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How EU made a fundamental error when determining Irish house prices are not overvalued

European Commission warns several member states are at risk of a painful correction in house prices as rising interest rates dampen demand. But it claimed homes in Ireland are undervalued

Every year the European Commission produces what it calls an Alert Mechanism Report. The purpose – in the commission’s words – is to “detect, prevent and correct imbalances that are adversely affecting, or have the potential to adversely affect, the proper functioning of the economy of a member state”.

The latest one, published two weeks ago, contains a chapter on housing. It warned that several member states were at risk of a painful correction in house prices as rising interest rates puncture the mini boom in values seen during the pandemic. Houses are more than 10 per cent overvalued in over half of EU member states, it warned, and more than 20 per cent overvalued in nine countries: Austria, Belgium, the Czech Republic, Denmark, Germany, Luxembourg, the Netherlands, Portugal and Sweden.

However, when it came to Ireland, it said house prices were “not overvalued”. In fact, they were undervalued to the tune of about 10 per cent.

“Concerns associated with house price developments are present,” the report said, noting nominal year-on-year house price growth in the Republic increased to14.6 per cent in the second quarter of 2022. However, it said the commission’s “valuation gap metrics do not show signs of potential overvaluation”.


The finding will leave many here scratching their heads particularly when we know average house prices nationally, in Dublin and in Dún Laoghaire-Rathdown, the most expensive local authority area, are seven, 10 and 14 times the average full-time income here.

The commission’s report, however, makes a fundamental misstep in drawing its undervaluation conclusion. It uses aggregate income variables based on grossly inflated gross domestic product (GDP) numbers, getting an inflated sense of per capita income here and a faulty sense of the long-term income trend. The commission uses GDP for a uniform measure across the bloc. Of course in Ireland GDP is skewed by the presence of multinationals to such a degree that it does not reflect the real economy.

Many also maintain that the long-term ratios between income and house prices are no longer relevant as they relate to an era before real estate became a turbocharged investment asset and price became a gross multiple of income.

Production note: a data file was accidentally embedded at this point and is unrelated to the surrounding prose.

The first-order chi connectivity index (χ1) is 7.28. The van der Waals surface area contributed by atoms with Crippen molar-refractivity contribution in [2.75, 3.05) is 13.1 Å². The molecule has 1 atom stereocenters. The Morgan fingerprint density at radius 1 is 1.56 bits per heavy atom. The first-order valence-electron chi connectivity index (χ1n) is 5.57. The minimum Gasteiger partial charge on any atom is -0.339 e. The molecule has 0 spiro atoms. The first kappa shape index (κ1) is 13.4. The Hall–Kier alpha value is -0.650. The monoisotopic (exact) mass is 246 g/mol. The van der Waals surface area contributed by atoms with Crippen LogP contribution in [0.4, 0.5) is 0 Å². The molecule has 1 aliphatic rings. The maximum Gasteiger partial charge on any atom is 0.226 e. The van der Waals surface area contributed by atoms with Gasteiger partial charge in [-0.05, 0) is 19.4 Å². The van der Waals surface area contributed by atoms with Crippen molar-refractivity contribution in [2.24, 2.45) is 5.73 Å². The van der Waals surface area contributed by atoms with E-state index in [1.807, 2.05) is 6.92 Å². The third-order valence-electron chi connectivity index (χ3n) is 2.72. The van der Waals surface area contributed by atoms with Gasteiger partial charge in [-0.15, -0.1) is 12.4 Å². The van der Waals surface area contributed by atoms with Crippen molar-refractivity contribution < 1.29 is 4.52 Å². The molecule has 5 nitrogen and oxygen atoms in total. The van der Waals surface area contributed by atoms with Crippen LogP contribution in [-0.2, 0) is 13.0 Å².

ESRI perspective

Using a different methodology, the Economic and Social Research Institute (ESRI), in its latest quarterly bulletin, came to an entirely different conclusion, estimating that house prices here were in fact overvalued by at least 7 per cent, probably more.

The think tank modelled where house prices should be on the basis of various economic and demographic factors such as income, population, credit and interest rates.

It found that prices were about 7 per cent above their expected trend values as of the end of last year. Unlike the pre-2008 period, when the overvaluation of property was driven by excess credit, this time around prices have been inflated by pandemic-related factors such as increased savings and curtailed supply combined with “the increasing share” of institutional investors in the market, it said.

“The analysis is up to the end of 2021 so, given the pace of growth in house prices in 2022, the overvaluation right now is at least 7 per cent, possibly even a couple of percentage points higher,” the ESRI’s Kieran McQuinn said.

“That doesn’t necessarily mean that house prices are going to fall by that amount, but what it does suggest is that the substantial increases in house prices that we’ve witnessed cannot continue into the future and you’re likely to see a significant moderation in terms of house price growth in the coming quarters and over the next year,” he said.

McQuinn said it was too early to say whether the current slowdown would eventually morph into a price correction.

The rate of house price growth nationally fell to 10.8 per cent in September, extending a pattern of deceleration seen in recent months. But remember that figure is a snapshot of the market several months ago as it is based on transactions in June and July.

Risk factors

Rising borrowing costs have triggered a rapid cool-down in real estate markets across the world and a correction in the some of the more overpriced markets.

In the commission’s post-programme surveillance report, also published last month, it assesses the performance of Ireland’s economy while flagging some risk factors related to the housing market here.

It warns that “house price growth has been outpacing incomes, raising the risk of imbalances”. On the outlook for the market here, it says “house price growth is expected to moderate in the second half of 2022 as real incomes decrease and mortgage interest rates increase”.

A senior EU official, cited in a report in The Irish Times, said Ireland had seen steep rises in house prices and this was clearly becoming a “social problem”.

“In the case of Ireland, our indicators point that housing price increases are not as high as we have seen in other member states. Prices have been increasing, but the pace of increases have not been as high as elsewhere,” they said.

“What we see in Ireland is there is very fast demographic growth. What we see is a shortage of supply compared to the demand.

“This is essentially translating into a social problem, but we don’t see this being a major economic imbalance that would affect the banking sector itself,” they said.

In a nutshell, we have a chronic social problem when it comes to housing but a battened-down banking system that isn’t exposed to housing values in the same way as it was in 2008.